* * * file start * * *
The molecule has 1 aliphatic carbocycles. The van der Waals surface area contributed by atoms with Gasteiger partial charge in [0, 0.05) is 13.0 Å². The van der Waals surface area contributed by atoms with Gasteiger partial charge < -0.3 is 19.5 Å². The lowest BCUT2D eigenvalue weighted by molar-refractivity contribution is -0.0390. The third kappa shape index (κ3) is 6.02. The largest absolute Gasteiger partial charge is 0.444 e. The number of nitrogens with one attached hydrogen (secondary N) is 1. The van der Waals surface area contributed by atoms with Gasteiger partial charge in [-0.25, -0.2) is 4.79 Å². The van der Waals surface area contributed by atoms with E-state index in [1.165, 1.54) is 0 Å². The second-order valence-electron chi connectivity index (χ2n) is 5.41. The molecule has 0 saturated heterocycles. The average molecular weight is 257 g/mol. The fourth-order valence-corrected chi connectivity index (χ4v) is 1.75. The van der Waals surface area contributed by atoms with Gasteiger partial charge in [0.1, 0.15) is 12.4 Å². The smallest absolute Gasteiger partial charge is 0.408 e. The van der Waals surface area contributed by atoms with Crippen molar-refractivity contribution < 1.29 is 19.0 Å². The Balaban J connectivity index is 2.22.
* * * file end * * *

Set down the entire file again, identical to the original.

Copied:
The molecule has 1 aliphatic carbocycles. The van der Waals surface area contributed by atoms with Gasteiger partial charge in [0, 0.05) is 13.0 Å². The van der Waals surface area contributed by atoms with Gasteiger partial charge < -0.3 is 19.5 Å². The lowest BCUT2D eigenvalue weighted by molar-refractivity contribution is -0.0390. The third kappa shape index (κ3) is 6.02. The largest absolute Gasteiger partial charge is 0.444 e. The number of nitrogens with one attached hydrogen (secondary N) is 1. The van der Waals surface area contributed by atoms with Gasteiger partial charge in [-0.25, -0.2) is 4.79 Å². The van der Waals surface area contributed by atoms with E-state index in [1.165, 1.54) is 0 Å². The second-order valence-electron chi connectivity index (χ2n) is 5.41. The molecule has 0 saturated heterocycles. The average molecular weight is 257 g/mol. The fourth-order valence-corrected chi connectivity index (χ4v) is 1.75. The van der Waals surface area contributed by atoms with Gasteiger partial charge in [0.1, 0.15) is 12.4 Å². The smallest absolute Gasteiger partial charge is 0.408 e. The van der Waals surface area contributed by atoms with Crippen molar-refractivity contribution < 1.29 is 19.0 Å². The Balaban J connectivity index is 2.22.